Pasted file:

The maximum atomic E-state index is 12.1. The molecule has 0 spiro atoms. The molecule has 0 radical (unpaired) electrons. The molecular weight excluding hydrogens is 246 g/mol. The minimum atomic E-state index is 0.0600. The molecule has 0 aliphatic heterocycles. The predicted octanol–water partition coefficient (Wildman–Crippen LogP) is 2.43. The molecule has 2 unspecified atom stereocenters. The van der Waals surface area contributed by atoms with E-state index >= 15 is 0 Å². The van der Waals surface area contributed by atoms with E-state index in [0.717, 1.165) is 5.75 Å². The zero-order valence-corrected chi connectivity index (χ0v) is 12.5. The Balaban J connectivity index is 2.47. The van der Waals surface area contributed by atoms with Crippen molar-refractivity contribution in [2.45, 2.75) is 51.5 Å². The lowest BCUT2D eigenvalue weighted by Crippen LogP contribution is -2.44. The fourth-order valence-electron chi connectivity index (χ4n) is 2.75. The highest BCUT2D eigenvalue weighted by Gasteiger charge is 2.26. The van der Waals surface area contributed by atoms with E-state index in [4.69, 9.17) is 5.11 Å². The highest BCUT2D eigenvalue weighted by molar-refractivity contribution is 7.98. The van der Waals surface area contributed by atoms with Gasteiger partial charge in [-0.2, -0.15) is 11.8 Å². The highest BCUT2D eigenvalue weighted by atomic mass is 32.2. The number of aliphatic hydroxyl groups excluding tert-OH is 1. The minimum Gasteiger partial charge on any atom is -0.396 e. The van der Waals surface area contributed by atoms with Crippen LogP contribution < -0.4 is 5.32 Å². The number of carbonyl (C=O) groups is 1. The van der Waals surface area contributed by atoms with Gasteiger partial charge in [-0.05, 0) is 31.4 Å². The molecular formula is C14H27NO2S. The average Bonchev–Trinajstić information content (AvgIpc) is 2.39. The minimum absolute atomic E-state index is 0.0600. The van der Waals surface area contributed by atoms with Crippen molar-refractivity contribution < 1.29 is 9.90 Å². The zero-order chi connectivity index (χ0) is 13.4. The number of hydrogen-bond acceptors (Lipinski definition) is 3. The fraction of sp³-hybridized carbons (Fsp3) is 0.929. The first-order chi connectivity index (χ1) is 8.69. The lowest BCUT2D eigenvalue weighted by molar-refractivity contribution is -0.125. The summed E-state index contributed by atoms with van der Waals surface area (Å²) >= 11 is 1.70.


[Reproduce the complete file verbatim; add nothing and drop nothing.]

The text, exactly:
The maximum atomic E-state index is 12.1. The molecule has 0 spiro atoms. The molecule has 0 radical (unpaired) electrons. The molecular weight excluding hydrogens is 246 g/mol. The minimum atomic E-state index is 0.0600. The molecule has 0 aliphatic heterocycles. The predicted octanol–water partition coefficient (Wildman–Crippen LogP) is 2.43. The molecule has 2 unspecified atom stereocenters. The van der Waals surface area contributed by atoms with E-state index >= 15 is 0 Å². The van der Waals surface area contributed by atoms with E-state index in [0.717, 1.165) is 5.75 Å². The zero-order valence-corrected chi connectivity index (χ0v) is 12.5. The Balaban J connectivity index is 2.47. The van der Waals surface area contributed by atoms with Crippen molar-refractivity contribution in [2.45, 2.75) is 51.5 Å². The lowest BCUT2D eigenvalue weighted by Crippen LogP contribution is -2.44. The fourth-order valence-electron chi connectivity index (χ4n) is 2.75. The highest BCUT2D eigenvalue weighted by Gasteiger charge is 2.26. The van der Waals surface area contributed by atoms with E-state index in [4.69, 9.17) is 5.11 Å². The highest BCUT2D eigenvalue weighted by molar-refractivity contribution is 7.98. The van der Waals surface area contributed by atoms with Gasteiger partial charge in [-0.2, -0.15) is 11.8 Å². The highest BCUT2D eigenvalue weighted by atomic mass is 32.2. The number of aliphatic hydroxyl groups excluding tert-OH is 1. The minimum Gasteiger partial charge on any atom is -0.396 e. The van der Waals surface area contributed by atoms with Crippen LogP contribution < -0.4 is 5.32 Å². The number of carbonyl (C=O) groups is 1. The van der Waals surface area contributed by atoms with Gasteiger partial charge in [-0.05, 0) is 31.4 Å². The molecular formula is C14H27NO2S. The average Bonchev–Trinajstić information content (AvgIpc) is 2.39. The minimum absolute atomic E-state index is 0.0600. The van der Waals surface area contributed by atoms with Crippen molar-refractivity contribution < 1.29 is 9.90 Å². The zero-order chi connectivity index (χ0) is 13.4. The number of hydrogen-bond acceptors (Lipinski definition) is 3. The fraction of sp³-hybridized carbons (Fsp3) is 0.929. The first-order chi connectivity index (χ1) is 8.69. The lowest BCUT2D eigenvalue weighted by molar-refractivity contribution is -0.125. The summed E-state index contributed by atoms with van der Waals surface area (Å²) >= 11 is 1.70.